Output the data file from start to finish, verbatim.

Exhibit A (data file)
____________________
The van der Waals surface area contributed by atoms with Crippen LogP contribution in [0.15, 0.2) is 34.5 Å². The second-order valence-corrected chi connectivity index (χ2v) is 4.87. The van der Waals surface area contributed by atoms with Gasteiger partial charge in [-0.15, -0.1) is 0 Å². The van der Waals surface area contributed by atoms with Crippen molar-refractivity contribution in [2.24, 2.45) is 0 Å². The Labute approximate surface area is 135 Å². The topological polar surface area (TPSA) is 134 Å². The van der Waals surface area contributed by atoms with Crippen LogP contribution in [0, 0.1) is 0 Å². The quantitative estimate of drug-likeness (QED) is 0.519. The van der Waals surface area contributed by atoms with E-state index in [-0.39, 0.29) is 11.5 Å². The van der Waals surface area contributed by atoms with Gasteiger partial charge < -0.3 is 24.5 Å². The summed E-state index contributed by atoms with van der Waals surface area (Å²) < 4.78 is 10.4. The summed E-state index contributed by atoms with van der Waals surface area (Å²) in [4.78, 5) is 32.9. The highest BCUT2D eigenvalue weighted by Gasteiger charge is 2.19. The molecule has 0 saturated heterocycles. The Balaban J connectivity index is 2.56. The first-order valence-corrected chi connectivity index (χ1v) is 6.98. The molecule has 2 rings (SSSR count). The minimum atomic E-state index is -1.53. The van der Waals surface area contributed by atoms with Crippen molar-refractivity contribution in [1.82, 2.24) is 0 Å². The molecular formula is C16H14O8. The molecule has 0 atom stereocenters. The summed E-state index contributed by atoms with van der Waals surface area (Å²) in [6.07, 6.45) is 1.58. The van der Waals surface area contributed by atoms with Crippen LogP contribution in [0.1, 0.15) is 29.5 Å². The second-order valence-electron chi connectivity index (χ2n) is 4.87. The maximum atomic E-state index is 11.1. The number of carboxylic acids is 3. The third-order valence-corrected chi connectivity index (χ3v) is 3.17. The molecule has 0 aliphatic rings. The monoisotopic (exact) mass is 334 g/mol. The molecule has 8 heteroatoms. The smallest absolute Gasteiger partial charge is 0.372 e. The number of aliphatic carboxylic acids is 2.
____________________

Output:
The van der Waals surface area contributed by atoms with Crippen LogP contribution in [0.15, 0.2) is 34.5 Å². The second-order valence-corrected chi connectivity index (χ2v) is 4.87. The van der Waals surface area contributed by atoms with Gasteiger partial charge in [-0.15, -0.1) is 0 Å². The van der Waals surface area contributed by atoms with Crippen molar-refractivity contribution in [2.24, 2.45) is 0 Å². The Labute approximate surface area is 135 Å². The topological polar surface area (TPSA) is 134 Å². The van der Waals surface area contributed by atoms with Crippen LogP contribution in [0, 0.1) is 0 Å². The quantitative estimate of drug-likeness (QED) is 0.519. The van der Waals surface area contributed by atoms with E-state index in [-0.39, 0.29) is 11.5 Å². The van der Waals surface area contributed by atoms with Gasteiger partial charge < -0.3 is 24.5 Å². The summed E-state index contributed by atoms with van der Waals surface area (Å²) < 4.78 is 10.4. The summed E-state index contributed by atoms with van der Waals surface area (Å²) in [4.78, 5) is 32.9. The highest BCUT2D eigenvalue weighted by Gasteiger charge is 2.19. The molecule has 0 saturated heterocycles. The Balaban J connectivity index is 2.56. The first-order valence-corrected chi connectivity index (χ1v) is 6.98. The molecule has 2 rings (SSSR count). The minimum atomic E-state index is -1.53. The van der Waals surface area contributed by atoms with Crippen molar-refractivity contribution in [1.82, 2.24) is 0 Å². The molecular formula is C16H14O8. The molecule has 0 atom stereocenters. The summed E-state index contributed by atoms with van der Waals surface area (Å²) in [6.07, 6.45) is 1.58. The van der Waals surface area contributed by atoms with Crippen LogP contribution in [0.1, 0.15) is 29.5 Å². The second-order valence-electron chi connectivity index (χ2n) is 4.87. The maximum atomic E-state index is 11.1. The number of carboxylic acids is 3. The third-order valence-corrected chi connectivity index (χ3v) is 3.17. The molecule has 0 aliphatic rings. The monoisotopic (exact) mass is 334 g/mol. The molecule has 8 heteroatoms. The smallest absolute Gasteiger partial charge is 0.372 e. The number of aliphatic carboxylic acids is 2.